Ranting in the New Year
Ever wonder why it's so hard to keep those resolutions you make each year? Writer Patricia Pearson shares some of her personal gripes with resolutionsBy Patricia Pearson
New Year’s Resolutions: What are they designed to do, if not make you feel like a total failure at self-improvement as soon as the gloomy mid-winter settles in?
It’s a mug’s game. According to a 2007 survey by British psychologist Richard Wiseman, 88 percent of people did a face plant into failure with their New Year’s resolutions. One of the reasons for this, Wiseman speculates, is that people make too many resolutions, and they rely on willpower to succeed.
Neuroscientists have been poking around the brain and studying this topic in recent years, and here’s what they’ve found: Willpower weakens in direct relation to how many tasks you pile on your brain. A famous study at the University of Iowa demonstrated this a few years back. A group of students was asked to memorize a two-digit number and then walk down a hall to write down the number in another room. On the way, they were offered a snack, and could choose either chocolate cake or fruit salad. Meanwhile, a second group of students was asked to memorize a seven-digit number and walk down the same hall.
The students who had less “cognitive load”—only two numbers to keep in mind—had enough mental space left to reason that fruit is a healthier choice than cake, and chose the fruit snack. The students who were preoccupied with remembering seven numbers were so mentally distracted that they couldn’t summon the willpower to resist the cake.
The takeaway is that willpower is pretty easy to blow out of the water. It has nothing to do with how virtuous you are, or how strong your character is. It has everything to do with how much the world is overloading your brain.
So here’s the thing: What if we changed the tactics of the game? Instead of us ordinary folk all feeling guilty about not being perfect, maybe we could assign some New Year’s resolutions to those who make it impossible to be so perfect?
My dental hygienist, for instance, could resolve to stop making me feel like Satan’s apprentice for not flossing my teeth every day. I get it: Flossing is important for optimal dental health. It also hurts, and it’s finicky, and my whole workday already tends to be filled with minor pain and petty detail. So when I get home, I want a break from being a good girl.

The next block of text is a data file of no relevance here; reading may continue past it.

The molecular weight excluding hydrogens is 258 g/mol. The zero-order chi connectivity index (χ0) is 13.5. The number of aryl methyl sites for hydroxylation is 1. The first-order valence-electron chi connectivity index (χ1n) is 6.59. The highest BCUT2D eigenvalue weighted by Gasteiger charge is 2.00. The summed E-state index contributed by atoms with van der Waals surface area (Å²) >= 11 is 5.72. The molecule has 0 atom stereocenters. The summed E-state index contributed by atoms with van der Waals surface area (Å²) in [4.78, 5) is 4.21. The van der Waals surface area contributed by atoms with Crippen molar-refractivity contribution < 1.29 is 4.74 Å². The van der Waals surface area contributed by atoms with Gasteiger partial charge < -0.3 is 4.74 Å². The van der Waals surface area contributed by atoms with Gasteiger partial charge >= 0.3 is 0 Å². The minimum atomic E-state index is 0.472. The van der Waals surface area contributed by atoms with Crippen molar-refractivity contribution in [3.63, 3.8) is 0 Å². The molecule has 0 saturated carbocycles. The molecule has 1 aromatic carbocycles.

Then my doctor could perhaps resolve to make her patients wait less than an average of one hour for a typical medical appointment. I understand that there is a shortage of family physicians in Canada. But I’m a professional, too, and I don’t regularly blow my clients off for 60 minutes without—at the very least—an embarrassed apology. Does she understand how this is making me less inclined to see her unless my situation is dire?
Those running the cosmetics sections of department stores should resolve to post the price of their products in the display cases, so we aren’t left to guess whether we can afford that exciting new face cream or mascara.
Here’s what restaurants can do: They can resolve to put less food on our plates when we order an entrée. I don’t need 7,000 fries with my tuna melt. (Nor quite so much cheese.) But because it makes me feel guilty that they’re going to slide leftovers into the garbage at the back of the establishment, and not even feed them to stray dogs, I eat more than I want just to clear my plate. Not a good way to lose 20 pounds.
Speaking of poundage, I wouldn’t mind if psychiatrists would resolve to engage in more talk therapy with patients before tossing them onto antidepressants that will inflate them to dinghy size, as was my experience. (Yes, I know the meds work for many people. But sometimes we actually want to discuss the stuff that life’s dragging us through. A divorce, for example, is not a chemical imbalance in your brain.)
Now that we’re on the subject of distress, for 2012 I would like TV news media to resolve to report good stories about caring people, not end-of-the-world stories filled with blood, mayhem and plummeting stock markets. How the heck are we going to get out of all these messes we’re in, if we don’t know about the people who are trying?
Scientists, meanwhile, must resolve to cease and desist from announcing that everything causes cancer. Just when we finally get it that sun exposure causes cancer and requires sunscreen, we start hearing claims that ingredients in sunscreen supposedly cause cancer…yet we also know we risk disease if we don’t get enough vitamin D—which, of course, you get mainly from the sun. Aargh! If everything causes cancer, then there’s nothing I can do. And that’s not really the best messaging by scientists, is it? Why don’t they just sit on their study results until they know for sure?
Finally, would all companies please resolve to stop producing newer versions of perfectly good electronic devices? I do not want to be forced to buy a new computer or cellphone just because parts and accessories are continually being “discontinued.” It is wasteful, it is expensive, and it serves nobody’s interests except gadget freaks’.
Also, it overloads my brain, which pretty much takes us back to the point of the University of Iowa research. Too many facts and choices make it impossible for people to summon willpower, which in turn makes it very difficult for us to change our ways. So your best bet is to stick to a single resolution. Maybe even break it down into bits. Let’s say my resolution is to stop using my car as a giant purse. But I’ll give myself until Canada Day to stop leaving makeup in the cup holder. Wish me luck on that one. And have a happy 2012 yourself.